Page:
A New Mindset is Needed

Antonio O. Garza (Ambassador to Mexico, 2002-2009)

Cross-posted from Ambassador Garza’s November 2014 newsletter.

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For the past twelve years, my work has taken me back and forth across the United States’ and Mexico’s shared border. I’ve watched as the two countries took steps forward, and sometimes back, steadily tying together communities from Mexico’s southern states up through northern Canada. It is clear to me that as Americans, we live in the world’s most dynamic region. But we have yet to fully capitalize on what can be achieved by working together.

Our three countries’ deep ties go back decades, but recent changes present an opportunity to create even stronger cooperation. Mexico’s wide-ranging and ambitious reforms (especially in its energy and telecommunications industries) are allowing for deeper regional integration than anything possible for over half a century. And new technologies and innovations in our energy sectors are unleashing production across the continent, making us—the United States and North America—increasingly energy secure.

The Council on Foreign Relations (CFR) recently released a new Task Force report on North America, chaired by General David Petraeus and Ambassador Robert Zoellick. The report succinctly captures North America’s promise as a global powerhouse, highlighting its almost 500 million people, quarter of the world’s GDP, three stable democracies, and innovative private sectors. Its urges U.S. policymakers to build on this continental base when they create policies both at home and abroad.

Embracing this type of North American approach will mean working together across a range of issues. Economically, it will require tackling the remaining trade barriers, such as regulatory divergences, complicated customs paperwork, and infrastructure bottlenecks. While in the three energy sectors, it will mean devising a North American strategy that lays the framework for smoother infrastructure integration and shared environmental and safety standards.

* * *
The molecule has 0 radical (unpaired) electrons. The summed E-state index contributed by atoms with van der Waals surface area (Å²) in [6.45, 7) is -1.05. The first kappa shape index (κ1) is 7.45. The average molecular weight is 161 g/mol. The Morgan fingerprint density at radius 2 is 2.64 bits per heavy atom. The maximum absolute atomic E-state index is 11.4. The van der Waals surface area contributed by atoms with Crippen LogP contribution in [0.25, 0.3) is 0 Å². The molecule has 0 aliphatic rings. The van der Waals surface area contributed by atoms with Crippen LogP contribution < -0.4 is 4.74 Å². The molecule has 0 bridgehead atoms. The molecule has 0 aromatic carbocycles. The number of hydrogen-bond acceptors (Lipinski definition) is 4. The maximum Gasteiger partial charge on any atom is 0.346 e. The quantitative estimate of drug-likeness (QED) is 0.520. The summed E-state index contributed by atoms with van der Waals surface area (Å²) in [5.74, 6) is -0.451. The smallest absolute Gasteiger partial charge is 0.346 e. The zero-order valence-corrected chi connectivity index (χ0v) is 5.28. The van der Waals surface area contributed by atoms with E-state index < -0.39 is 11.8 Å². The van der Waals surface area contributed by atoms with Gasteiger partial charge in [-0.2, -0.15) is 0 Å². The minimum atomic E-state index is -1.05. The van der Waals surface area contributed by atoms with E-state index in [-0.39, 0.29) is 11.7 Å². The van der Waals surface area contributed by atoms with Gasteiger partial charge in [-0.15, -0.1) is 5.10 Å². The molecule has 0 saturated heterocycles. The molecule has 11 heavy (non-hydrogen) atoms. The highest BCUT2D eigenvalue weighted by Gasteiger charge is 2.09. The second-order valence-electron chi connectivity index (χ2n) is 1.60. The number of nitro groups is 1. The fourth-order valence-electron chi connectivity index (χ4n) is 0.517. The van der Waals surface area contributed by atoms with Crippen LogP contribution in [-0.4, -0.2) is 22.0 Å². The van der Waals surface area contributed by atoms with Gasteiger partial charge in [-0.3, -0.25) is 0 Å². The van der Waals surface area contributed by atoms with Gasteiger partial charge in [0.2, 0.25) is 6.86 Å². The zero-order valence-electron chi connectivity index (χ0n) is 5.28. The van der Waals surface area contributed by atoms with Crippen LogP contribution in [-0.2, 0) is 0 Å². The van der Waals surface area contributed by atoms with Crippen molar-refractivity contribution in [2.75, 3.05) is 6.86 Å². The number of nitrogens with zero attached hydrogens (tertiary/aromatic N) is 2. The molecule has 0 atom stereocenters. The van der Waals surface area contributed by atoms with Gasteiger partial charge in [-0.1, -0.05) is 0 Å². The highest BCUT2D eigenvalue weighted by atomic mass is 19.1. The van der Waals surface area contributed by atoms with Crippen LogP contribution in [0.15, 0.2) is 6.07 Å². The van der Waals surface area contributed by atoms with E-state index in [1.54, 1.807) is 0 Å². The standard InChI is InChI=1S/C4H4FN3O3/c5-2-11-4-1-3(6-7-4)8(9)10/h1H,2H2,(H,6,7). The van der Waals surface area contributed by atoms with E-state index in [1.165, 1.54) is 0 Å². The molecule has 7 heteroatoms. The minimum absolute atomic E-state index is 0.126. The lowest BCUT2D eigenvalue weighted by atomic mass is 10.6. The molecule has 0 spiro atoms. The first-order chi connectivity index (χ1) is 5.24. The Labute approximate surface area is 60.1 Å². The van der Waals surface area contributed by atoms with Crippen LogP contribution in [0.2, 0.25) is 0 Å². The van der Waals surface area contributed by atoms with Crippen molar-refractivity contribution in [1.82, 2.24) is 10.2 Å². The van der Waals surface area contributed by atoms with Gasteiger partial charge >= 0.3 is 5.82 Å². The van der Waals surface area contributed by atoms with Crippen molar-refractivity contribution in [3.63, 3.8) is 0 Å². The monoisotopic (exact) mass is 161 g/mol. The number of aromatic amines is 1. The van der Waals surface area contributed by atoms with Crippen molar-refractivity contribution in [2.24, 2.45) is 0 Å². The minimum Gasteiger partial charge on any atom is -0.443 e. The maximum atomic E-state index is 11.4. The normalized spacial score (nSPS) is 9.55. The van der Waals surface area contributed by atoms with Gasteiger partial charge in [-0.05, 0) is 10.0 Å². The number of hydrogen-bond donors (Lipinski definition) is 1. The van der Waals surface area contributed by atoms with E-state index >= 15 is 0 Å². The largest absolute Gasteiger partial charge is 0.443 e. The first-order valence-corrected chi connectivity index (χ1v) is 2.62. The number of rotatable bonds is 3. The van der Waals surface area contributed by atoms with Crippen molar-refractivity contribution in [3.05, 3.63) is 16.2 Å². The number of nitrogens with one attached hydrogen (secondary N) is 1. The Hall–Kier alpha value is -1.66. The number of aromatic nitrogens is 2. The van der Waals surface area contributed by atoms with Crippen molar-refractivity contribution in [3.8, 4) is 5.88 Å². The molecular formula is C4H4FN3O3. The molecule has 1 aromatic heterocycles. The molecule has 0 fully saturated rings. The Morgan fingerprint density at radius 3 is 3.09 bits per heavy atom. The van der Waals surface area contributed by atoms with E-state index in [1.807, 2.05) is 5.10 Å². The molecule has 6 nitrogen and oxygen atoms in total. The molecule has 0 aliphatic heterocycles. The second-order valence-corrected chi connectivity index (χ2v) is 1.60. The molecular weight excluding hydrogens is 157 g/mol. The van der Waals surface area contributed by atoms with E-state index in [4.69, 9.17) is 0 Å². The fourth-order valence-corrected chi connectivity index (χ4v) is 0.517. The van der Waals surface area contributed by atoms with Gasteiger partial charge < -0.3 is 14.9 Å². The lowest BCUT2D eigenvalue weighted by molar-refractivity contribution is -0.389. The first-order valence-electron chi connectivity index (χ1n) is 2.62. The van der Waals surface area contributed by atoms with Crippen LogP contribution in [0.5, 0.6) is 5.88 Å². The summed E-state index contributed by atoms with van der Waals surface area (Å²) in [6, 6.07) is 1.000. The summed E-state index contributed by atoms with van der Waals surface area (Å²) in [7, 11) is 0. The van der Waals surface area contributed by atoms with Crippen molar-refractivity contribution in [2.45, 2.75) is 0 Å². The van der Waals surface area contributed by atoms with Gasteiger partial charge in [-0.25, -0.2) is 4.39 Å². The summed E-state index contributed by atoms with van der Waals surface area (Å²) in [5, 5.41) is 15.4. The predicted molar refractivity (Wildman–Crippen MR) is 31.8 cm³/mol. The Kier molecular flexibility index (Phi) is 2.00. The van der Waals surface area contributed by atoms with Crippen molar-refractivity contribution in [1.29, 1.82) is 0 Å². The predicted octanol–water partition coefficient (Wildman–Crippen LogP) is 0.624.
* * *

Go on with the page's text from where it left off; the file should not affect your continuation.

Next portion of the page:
This approach also requires the freer movement of people and a flexible North American workforce. To achieve this, the Task Force supports comprehensive immigration reform in the United States and suggests pathways for both high- and low-skilled workers. At the same time, it supports deeper regional security cooperation. For common objectives—such as strengthening Mexico’s rule of law and identifying threats—working together, the report argues, will be the most effective path forward.

My home state of Texas is front and center in a lot of this, as a border state, a regional business hub, an energy player, and home to millions of Mexicans (and more than a few Canadians). But North America’s ties extend beyond the borders, and successes and failures will be felt far into the three countries’ heartlands.

This is all not to say that strengthening regional ties will be easy. Histories of mistrust, pursuits of narrow interests, and ups and downs in public and political opinions have all complicated deeper cooperation. And North America has also suffered from its own success. The region’s relative peace and stability (Mexico’s insecurity being the exception), has often relegated it to the political backburner, as global flare-ups capture policymakers’ immediate attention.

We are no doubt three very independent countries with distinct historical narratives, political systems, and societies. Yet as all three countries position themselves globally, especially vis-à-vis China and other emerging powers, our shared continental base is one of our best competitive advantages. North America should serve as the United States’ launching point into the coming decades. It is through working together that we will achieve more than any of our three countries could accomplish alone.

Now is the time to build on the Task Force’s approach to North America—which I would characterize as a critical and necessary change in our mindset. It’s time we embraced a more forward-looking vision in the region, and then moved it to the top of all our leaders’ agendas.

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